But what of the broad strokes? The series understands narrative in ways many games don't. Of course, with stories stretching across multiple games, and with Ubisoft's gargantuan budget and huge development team, the games have the time to tell broad stories featuring multiple characters. But Ubisoft is less concerned with plot and more focused on character and theme. Assassin's Creed games, Assassin's Creed II in particular, deserve a place with other special games that for me are defined as much be their lead character as any other element--games like Metal Gear Solid, Half-Life 2, Grim Fandango, and Planescape: Torment. A complex plot deserves praise, but without characters like the cosmopolitan Ezio, or the power-hungry Lucrezia Borgia, plot is just a fancy machine without humanity or impact.
But Assassin's Creed digs even deeper, creating important thematic ties between games and characters. In each game, the dying soliloquies of the men you assassinate sound more and more reasonable. Assassin's Creed III's Connor gives more consideration to the Templar point of view than any of his predecessors, which isn't just appropriate given the trajectory of the series' overarching story--it's appropriate given Connor's background. An uneasy partnership between him and his father leads Connor to explore the Templar philosophy more than any Assassin before him--and the entire opening sequence subverts series expectations and forces players to see the world through Templar eyes, which, as it turns out, aren't so different from the eyes of the Assassins.
Meanwhile, events in Assassin's Creed III build on earlier story elements. At one point, Connor is brought to the gallows; you view the entire episode from his point of view, observing through a thick layer of burlap. It's scarily claustrophobic--and it also recalls the events that put Ezio's story in motion. Ezio watched his father and brothers hang. Assassin's Creed III puts those earlier events in perspective by bringing you even closer to your own demise--and in doing so, builds a connection between these characters that a simple scar cannot. With each development, the series builds its characters, its lore, and its world, allowing the game to stay in your consciousness even when you aren't playing it. Assassin's Creed fans love discussing the endings and the singular moments, seeking meaning and explanation. How wonderful that a series can continue to keep its fans so invested in its fiction.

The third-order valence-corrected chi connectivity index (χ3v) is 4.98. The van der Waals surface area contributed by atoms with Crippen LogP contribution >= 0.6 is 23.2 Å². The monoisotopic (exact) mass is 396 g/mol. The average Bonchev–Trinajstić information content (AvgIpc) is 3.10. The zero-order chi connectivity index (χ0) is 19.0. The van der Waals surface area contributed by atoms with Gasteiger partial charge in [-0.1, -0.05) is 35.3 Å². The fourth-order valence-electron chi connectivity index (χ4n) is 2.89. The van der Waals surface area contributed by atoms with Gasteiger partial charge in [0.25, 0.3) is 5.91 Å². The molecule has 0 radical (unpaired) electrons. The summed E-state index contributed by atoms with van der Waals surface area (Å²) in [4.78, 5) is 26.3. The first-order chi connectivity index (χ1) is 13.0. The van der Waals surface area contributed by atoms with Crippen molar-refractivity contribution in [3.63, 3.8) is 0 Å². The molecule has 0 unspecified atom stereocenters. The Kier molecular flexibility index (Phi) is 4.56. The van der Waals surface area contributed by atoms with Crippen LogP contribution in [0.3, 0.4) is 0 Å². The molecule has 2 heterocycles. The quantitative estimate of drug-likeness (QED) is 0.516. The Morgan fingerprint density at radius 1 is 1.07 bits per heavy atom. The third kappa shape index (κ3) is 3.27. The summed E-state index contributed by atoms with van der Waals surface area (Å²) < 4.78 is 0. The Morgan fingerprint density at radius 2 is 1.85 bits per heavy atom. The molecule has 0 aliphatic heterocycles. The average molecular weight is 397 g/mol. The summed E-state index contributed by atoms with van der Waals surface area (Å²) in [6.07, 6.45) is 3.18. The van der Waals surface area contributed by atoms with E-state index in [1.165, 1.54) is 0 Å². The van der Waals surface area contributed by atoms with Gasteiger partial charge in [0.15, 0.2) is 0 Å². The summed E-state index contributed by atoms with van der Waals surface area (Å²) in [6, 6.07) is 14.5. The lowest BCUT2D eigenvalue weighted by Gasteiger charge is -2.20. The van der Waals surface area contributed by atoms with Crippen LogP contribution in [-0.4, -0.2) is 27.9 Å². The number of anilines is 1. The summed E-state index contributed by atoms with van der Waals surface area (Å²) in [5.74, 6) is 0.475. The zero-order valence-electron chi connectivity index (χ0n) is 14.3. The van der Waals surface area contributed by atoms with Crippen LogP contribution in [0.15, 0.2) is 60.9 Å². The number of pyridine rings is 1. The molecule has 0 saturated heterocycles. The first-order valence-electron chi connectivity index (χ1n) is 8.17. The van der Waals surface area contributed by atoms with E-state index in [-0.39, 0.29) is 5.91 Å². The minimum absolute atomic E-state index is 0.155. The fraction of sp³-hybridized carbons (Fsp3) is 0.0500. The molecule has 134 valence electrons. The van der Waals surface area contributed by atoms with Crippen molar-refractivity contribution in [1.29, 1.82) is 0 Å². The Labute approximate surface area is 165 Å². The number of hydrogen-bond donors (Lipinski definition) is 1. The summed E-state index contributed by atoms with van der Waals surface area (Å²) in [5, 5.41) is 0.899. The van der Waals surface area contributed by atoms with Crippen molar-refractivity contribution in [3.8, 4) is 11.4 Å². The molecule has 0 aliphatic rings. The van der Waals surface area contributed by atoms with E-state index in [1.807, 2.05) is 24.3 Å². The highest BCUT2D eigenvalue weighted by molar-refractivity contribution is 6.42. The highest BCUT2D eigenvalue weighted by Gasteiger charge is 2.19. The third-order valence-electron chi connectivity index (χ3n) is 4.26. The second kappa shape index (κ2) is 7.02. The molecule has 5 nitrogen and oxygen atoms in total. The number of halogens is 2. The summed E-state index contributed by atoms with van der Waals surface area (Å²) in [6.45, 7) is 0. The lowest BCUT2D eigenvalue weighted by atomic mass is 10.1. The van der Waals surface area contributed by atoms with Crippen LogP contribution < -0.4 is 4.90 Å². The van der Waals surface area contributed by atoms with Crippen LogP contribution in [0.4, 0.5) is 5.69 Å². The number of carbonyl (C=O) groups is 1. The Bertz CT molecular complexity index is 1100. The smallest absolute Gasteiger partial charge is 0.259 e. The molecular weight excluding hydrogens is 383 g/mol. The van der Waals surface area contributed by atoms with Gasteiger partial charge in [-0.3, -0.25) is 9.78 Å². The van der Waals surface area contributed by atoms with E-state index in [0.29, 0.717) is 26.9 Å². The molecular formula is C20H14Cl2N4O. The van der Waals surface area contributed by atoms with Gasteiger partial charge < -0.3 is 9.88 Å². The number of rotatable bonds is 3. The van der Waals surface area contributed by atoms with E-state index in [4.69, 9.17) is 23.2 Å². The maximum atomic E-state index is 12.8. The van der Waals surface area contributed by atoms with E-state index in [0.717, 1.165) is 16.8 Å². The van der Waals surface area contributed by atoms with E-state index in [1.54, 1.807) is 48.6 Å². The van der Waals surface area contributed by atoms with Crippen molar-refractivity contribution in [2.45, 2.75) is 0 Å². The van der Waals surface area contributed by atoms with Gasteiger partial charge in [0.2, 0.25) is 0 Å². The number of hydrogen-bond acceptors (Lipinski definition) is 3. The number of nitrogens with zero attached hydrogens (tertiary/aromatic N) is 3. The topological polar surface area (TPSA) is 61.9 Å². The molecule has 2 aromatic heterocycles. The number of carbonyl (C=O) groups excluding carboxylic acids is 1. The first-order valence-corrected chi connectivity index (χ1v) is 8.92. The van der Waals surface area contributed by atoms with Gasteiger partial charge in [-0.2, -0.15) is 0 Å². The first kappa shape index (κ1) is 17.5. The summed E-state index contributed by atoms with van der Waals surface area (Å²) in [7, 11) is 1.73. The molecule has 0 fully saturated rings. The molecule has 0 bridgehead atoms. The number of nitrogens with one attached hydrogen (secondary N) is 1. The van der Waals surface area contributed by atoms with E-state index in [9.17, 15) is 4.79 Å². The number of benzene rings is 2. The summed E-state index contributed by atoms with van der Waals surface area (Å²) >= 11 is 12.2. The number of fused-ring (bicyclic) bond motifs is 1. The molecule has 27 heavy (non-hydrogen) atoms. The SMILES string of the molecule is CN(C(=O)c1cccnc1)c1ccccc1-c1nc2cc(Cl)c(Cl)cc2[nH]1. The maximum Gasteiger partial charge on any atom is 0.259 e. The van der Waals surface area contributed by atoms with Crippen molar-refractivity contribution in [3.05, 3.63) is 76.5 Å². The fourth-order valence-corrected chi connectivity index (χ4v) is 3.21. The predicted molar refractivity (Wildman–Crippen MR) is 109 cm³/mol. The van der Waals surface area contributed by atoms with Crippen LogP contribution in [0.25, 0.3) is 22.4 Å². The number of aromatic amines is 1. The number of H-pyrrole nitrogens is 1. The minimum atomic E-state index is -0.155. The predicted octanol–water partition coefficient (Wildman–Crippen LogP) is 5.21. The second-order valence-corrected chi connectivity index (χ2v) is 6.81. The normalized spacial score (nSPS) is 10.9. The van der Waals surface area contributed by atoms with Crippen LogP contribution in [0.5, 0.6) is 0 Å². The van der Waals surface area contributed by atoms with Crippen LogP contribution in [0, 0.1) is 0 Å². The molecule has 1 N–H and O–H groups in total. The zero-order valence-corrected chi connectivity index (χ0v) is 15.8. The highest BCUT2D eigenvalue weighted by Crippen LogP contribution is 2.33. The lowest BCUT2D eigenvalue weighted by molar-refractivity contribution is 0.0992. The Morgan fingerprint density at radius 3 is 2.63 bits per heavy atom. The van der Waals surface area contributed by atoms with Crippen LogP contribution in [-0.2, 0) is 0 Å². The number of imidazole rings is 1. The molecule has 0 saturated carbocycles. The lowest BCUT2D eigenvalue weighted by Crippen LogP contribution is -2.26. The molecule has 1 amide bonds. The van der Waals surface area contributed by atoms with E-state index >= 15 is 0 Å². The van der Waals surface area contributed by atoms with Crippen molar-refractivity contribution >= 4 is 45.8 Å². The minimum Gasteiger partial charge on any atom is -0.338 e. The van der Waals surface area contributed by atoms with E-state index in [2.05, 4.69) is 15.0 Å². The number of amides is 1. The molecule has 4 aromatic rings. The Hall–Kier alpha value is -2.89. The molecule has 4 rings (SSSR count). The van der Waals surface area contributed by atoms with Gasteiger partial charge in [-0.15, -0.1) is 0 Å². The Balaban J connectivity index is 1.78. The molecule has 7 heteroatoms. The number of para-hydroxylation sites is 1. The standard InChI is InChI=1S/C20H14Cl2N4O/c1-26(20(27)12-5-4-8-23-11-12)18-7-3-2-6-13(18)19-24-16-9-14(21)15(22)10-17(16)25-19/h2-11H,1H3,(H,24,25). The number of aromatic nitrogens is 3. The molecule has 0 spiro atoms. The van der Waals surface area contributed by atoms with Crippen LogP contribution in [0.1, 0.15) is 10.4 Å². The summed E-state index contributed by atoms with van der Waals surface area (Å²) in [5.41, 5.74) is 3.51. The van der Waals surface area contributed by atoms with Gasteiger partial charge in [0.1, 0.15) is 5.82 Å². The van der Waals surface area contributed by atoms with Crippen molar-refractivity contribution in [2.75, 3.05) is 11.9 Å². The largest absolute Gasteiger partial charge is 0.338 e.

The interface, the health system, the method by which the game opens up--all of this and more have a reason to exist as they do.
In contrast to the seriousness of Assassin's Creed is the joy of existing in its world. I treasure games that make the simple act of moving about a pleasure, and leaping across rooftops and scaling towers hasn't lost its freshness since the first time I did it in the original Assassin's Creed. Synchronizing the map from the tallest of viewpoints is, for me, the singular Assassin's Creed moment. After the exertion of a long climb, you press that synchronization button and the entire world spins around you as that wonderful musical cue enhances the emotional uplift. (How sad I was that Assassin's Creed III minimized the importance of the synchronizations--and that none of the musical cues were as memorable as in previous games.) Then you make that miraculous, ridiculous leap into a bale of hay or pile of leaves hundreds of feet below. Other games let you fly, but somehow, Assassin's Creed feels even more fantastical: it makes me feel like a man who thinks he can fly.
Ultimately, there's just nothing quite like Assassin's Creed. It's a series that speaks to me, with its straight-faced conspiratorial narrative, and its willingness to pursue aspects of storytelling beyond pure plot points: character development, thematic musings, and stylistic flourishes. (Ezio's smirk, for instance, may seem unimportant, but it's a vital visual aspect of his own story's tonal consistency.) Like my favorite novels and films, the Assassin's Creed series depicts worlds I want to be in, and populates them with people I want to spend time with.'